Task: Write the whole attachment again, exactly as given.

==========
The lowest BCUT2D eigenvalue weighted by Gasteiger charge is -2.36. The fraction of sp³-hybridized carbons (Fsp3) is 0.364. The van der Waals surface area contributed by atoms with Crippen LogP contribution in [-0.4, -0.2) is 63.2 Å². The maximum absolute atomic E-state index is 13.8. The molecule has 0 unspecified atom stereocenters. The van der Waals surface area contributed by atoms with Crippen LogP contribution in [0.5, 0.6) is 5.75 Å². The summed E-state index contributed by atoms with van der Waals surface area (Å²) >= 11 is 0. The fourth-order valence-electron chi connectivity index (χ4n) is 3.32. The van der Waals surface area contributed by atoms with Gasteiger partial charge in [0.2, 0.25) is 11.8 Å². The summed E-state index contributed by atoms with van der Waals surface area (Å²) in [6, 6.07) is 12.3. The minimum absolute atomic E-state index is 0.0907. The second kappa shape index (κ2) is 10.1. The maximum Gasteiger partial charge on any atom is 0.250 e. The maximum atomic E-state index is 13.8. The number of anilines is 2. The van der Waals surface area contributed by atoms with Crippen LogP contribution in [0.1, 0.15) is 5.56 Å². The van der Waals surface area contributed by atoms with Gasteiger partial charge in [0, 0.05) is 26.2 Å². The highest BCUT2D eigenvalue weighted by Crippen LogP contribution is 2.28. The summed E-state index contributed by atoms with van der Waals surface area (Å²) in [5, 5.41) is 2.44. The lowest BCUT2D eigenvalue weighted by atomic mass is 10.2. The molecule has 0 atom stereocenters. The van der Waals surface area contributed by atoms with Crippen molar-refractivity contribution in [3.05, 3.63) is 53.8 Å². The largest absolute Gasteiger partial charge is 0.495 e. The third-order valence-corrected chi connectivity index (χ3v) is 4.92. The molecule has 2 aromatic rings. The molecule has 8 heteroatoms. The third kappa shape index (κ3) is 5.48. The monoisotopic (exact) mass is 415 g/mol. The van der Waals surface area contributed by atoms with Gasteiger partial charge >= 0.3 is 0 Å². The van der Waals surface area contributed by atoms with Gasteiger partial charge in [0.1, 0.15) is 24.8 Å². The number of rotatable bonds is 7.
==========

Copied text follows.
The lowest BCUT2D eigenvalue weighted by Gasteiger charge is -2.36. The fraction of sp³-hybridized carbons (Fsp3) is 0.364. The van der Waals surface area contributed by atoms with Crippen LogP contribution in [-0.4, -0.2) is 63.2 Å². The maximum absolute atomic E-state index is 13.8. The molecule has 0 unspecified atom stereocenters. The van der Waals surface area contributed by atoms with Crippen LogP contribution in [0.5, 0.6) is 5.75 Å². The summed E-state index contributed by atoms with van der Waals surface area (Å²) >= 11 is 0. The fourth-order valence-electron chi connectivity index (χ4n) is 3.32. The van der Waals surface area contributed by atoms with Gasteiger partial charge in [0.2, 0.25) is 11.8 Å². The summed E-state index contributed by atoms with van der Waals surface area (Å²) in [6, 6.07) is 12.3. The minimum absolute atomic E-state index is 0.0907. The second kappa shape index (κ2) is 10.1. The maximum Gasteiger partial charge on any atom is 0.250 e. The maximum atomic E-state index is 13.8. The number of anilines is 2. The van der Waals surface area contributed by atoms with Crippen LogP contribution in [0.1, 0.15) is 5.56 Å². The van der Waals surface area contributed by atoms with Gasteiger partial charge in [0, 0.05) is 26.2 Å². The highest BCUT2D eigenvalue weighted by Crippen LogP contribution is 2.28. The summed E-state index contributed by atoms with van der Waals surface area (Å²) in [5, 5.41) is 2.44. The lowest BCUT2D eigenvalue weighted by atomic mass is 10.2. The molecule has 0 atom stereocenters. The van der Waals surface area contributed by atoms with Crippen molar-refractivity contribution in [3.05, 3.63) is 53.8 Å². The largest absolute Gasteiger partial charge is 0.495 e. The third-order valence-corrected chi connectivity index (χ3v) is 4.92. The molecule has 2 aromatic rings. The molecule has 8 heteroatoms. The third kappa shape index (κ3) is 5.48. The monoisotopic (exact) mass is 415 g/mol. The van der Waals surface area contributed by atoms with Gasteiger partial charge >= 0.3 is 0 Å². The van der Waals surface area contributed by atoms with Gasteiger partial charge in [0.1, 0.15) is 24.8 Å². The number of rotatable bonds is 7.